WWI ASSIGNMENT (BESIDES YOUR QUIZ, THIS IS YOUR MAIN ASSESSMENT)
What do I have to do?
Step 1 - Spend some time exploring the links. I have provided a few different websites for each topic choice, however you are required to find at least 3-4 other sources on your topic. Wikipedia is not a source. I have purposefully chosen topics that aren't part of your general study of WWI, so it may take a bit of time to find the right topic, since many of these may be new to you. There is a limited number of people per topic, so it is first come, first serve. If you find your own particular topic that you think meets the criteria, then feel free to suggest it to me.
Step 2 - Research and gather information - in your own words. Check for multiple sources. Explore other sources to see if they correspond.
Step 3 - Find 2-3 PRIMARY or SECONDARY SOURCE DOCUMENTS images/photographs/maps/visuals/letters/battle plans/propaganda posters, etc. (not a movie!) that you think you would be good at 'representing the story' that you want to tell.
Step 4 - Put together your 'Untold Story of WWI' - be ready to share your story in class on Thursday, December 20th. If you need an extension - you will have to apply to Ms. Sawatsky to have extra time over the break. You can demonstrate your learning/research as:
What will my final assignment look like?
Option 1 - A written piece that includes your 2-3 primary source documents within the document (should be roughly 2 pages 1.5 spaced at 12 font, not including primary sources)
- Creative writing (fake journal entries, narrative, fake letter correspondance, collection of poetry, etc.)
- An expository essay
- A cartoon/short graphic novel excerpt
- Video with your own personal narration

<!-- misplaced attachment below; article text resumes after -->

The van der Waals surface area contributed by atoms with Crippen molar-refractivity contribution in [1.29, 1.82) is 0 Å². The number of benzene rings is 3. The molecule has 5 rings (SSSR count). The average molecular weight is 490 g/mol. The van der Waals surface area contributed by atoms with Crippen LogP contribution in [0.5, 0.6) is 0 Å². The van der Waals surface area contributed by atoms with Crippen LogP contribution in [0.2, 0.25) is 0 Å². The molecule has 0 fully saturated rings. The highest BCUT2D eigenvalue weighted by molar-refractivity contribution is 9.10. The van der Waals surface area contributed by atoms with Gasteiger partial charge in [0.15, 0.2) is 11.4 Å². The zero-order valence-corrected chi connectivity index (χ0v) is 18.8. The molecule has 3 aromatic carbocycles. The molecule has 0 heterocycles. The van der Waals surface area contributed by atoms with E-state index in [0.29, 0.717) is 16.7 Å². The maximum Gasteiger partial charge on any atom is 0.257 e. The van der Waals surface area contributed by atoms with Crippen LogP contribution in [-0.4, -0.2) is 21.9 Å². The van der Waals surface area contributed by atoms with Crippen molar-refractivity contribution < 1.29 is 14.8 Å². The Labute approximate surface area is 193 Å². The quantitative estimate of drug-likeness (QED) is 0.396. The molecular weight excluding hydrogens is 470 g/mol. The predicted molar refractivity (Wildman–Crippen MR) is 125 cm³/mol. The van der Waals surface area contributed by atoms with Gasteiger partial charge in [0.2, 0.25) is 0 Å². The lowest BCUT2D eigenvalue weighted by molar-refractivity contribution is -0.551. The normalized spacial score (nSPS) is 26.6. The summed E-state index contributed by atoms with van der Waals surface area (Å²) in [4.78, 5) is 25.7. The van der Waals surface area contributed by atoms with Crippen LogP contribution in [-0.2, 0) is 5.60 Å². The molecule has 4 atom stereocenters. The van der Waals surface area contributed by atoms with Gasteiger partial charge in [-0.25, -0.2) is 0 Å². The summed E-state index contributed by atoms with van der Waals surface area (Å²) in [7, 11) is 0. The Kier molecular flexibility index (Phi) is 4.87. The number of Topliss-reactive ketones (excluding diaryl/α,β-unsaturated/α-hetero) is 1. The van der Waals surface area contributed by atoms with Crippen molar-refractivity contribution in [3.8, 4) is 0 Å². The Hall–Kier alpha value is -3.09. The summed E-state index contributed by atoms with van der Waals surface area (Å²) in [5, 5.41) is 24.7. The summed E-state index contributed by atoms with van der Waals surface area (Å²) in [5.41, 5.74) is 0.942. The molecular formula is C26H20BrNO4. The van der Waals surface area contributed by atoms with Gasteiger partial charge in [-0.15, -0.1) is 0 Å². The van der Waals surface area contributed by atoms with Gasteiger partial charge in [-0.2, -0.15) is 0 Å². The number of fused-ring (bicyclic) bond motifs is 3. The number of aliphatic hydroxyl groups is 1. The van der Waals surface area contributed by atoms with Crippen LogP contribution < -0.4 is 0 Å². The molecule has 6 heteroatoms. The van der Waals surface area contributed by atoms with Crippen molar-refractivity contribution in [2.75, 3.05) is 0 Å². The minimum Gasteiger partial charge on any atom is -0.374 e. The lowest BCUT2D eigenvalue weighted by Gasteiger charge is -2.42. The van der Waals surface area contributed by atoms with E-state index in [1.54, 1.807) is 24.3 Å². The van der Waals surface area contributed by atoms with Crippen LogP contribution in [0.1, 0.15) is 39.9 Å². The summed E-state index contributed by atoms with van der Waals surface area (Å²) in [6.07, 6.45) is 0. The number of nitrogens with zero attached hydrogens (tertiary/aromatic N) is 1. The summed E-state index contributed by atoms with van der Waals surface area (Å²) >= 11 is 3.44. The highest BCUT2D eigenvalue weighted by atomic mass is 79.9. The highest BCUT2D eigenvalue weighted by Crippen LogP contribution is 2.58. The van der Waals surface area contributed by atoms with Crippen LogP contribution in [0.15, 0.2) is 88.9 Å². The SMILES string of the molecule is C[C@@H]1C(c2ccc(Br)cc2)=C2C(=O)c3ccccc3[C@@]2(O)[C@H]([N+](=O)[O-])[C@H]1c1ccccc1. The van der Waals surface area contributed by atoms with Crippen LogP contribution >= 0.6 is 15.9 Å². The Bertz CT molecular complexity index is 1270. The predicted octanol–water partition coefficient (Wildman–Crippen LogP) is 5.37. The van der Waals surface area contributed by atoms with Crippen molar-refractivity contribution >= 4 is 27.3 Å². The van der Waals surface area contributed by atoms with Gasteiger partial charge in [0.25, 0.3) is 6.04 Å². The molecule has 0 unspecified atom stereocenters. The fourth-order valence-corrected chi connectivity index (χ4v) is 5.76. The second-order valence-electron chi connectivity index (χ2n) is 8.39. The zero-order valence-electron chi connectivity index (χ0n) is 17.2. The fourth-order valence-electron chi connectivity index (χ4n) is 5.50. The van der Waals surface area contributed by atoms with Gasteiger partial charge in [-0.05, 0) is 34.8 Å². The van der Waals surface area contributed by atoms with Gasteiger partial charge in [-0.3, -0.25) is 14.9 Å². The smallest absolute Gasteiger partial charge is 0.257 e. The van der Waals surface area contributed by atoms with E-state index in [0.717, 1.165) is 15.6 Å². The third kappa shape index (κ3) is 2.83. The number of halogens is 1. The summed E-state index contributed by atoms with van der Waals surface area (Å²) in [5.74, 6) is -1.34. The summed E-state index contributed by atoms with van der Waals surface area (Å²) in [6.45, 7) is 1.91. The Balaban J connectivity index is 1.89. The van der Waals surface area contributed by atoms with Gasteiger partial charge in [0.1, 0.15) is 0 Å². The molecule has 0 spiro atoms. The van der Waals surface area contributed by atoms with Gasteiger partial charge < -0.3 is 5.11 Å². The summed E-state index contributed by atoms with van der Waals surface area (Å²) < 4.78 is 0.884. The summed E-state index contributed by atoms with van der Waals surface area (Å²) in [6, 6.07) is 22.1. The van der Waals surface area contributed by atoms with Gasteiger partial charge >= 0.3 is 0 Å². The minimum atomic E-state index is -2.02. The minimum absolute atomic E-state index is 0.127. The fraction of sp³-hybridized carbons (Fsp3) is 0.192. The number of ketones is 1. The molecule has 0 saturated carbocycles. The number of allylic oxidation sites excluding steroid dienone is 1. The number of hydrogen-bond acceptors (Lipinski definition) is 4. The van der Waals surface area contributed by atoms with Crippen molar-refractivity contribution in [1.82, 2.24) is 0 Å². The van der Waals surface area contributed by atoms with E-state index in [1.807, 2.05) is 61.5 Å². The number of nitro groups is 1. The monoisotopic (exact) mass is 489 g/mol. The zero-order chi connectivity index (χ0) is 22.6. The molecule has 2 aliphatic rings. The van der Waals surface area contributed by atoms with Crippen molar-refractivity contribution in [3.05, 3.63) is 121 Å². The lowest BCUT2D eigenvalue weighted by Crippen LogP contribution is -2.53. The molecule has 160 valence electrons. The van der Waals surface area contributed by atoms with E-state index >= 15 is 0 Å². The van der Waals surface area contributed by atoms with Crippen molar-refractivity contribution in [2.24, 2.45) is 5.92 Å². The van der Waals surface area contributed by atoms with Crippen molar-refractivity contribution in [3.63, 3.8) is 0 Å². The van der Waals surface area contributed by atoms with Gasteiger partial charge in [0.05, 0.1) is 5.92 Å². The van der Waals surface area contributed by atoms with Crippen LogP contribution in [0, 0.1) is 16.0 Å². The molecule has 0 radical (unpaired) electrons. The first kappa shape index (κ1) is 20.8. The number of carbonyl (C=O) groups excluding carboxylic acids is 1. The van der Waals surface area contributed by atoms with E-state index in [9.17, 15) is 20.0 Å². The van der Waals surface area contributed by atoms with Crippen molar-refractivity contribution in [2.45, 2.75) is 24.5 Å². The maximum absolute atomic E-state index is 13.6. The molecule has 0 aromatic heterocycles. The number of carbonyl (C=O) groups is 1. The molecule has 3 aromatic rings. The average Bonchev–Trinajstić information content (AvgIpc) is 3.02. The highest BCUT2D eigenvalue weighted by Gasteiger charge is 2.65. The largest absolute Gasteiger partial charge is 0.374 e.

- Something else that is agreed upon by me
What does my assignment have to include?
CRITERIA - You will be assessed on 3 parts to your assignment
Research Notes + Bibliography - detailed, multiple and varied sources (4-5), thorough
Content - your assignment must incorporate the following things. You can 'weave them into the assignment' or just use different headings.
- A description of the setting - what important background information does the reader need to know? (Ex. Where is this event/story taking place? What's the time period? What stage of the war is this? What 'side' of the war is your story connected to? If you are studying the role of nurses like in WWI, what was the role of women like prior to WWI?)
- Clear connection to WWI - was your story part of fighting, home front, Western Front, Eastern Front, Treaty negotiations, Human Rights issues at 'home', etc.?
- A description of your event - what details do we need to know.
- Outcome - How did the story(ies) end? wrap-up?
- An explanation of how your primary sources are relevant and connected to the story you are trying to tell
- A clear demonstration of how your chosen primary sources connect to your story
- Is your story an example of heroism or tragedy, or both?
- Why is this an important story for us to know - what bigger ideas does it connect to?
- What lessons/important knowledge can we gain from this story?
Keep checking back, this will be continually updated
- Christmas Truce of 1914
- Standing Up for Your Faith - Conscientious Objectors ; Draft Refusers
- Incredible Survival Stories of Soldiers
- Keeping Up the Morale - Surviving the Trenches
- WWI & Poetry - In Flanders Fields, Most Moving Poems of WWI
- Baseball and WWI - Sports and the Home Front, Babe Ruth's draft card
- WWI & Communications - How Did People Communicate during the war?
- The Life of Early Pilots - Why Pilots didn't wear parachutes
- Transformation and Innovation - WWI Inventions
- The Experience of Being Indigenous in WWI - Choctaw Code-Talkers, Indigenous Canadians in WWI, Aboriginal War Heroes
- The Experience of Being Black in WWI - Harlem Hellfighters, Black Canadians at War
- The Experience of Being Asian during WWI - Chinese Canadians and WWI
- WWI Nurses - Female Nurses - Bluebirds
- Women in the War; Women and War
- WWI racism - people of colour volunteer for war
- Avalanches - Fighting in the Alps - Tirol Avalanches
- WWI and the Destruction of the Land - Environmental Impacts
- Impact of Chemical Weapons
- The Treaty of Versailles
- Medicine & Crisis - Spanish Flu Epidemic 1918 & Canada and the Spanish Flu
- WWI & Fiction as Protest- All Quiet on the Western Front & A Farewell to Arms
- War on the Eastern Front - The Russian Revolution
- How the map of Europe changed after WWI; How WWI Changed Europe; Post-War Europe
- Middle East After WWI, Why Border lines drawn with a ruler rocked the Middle East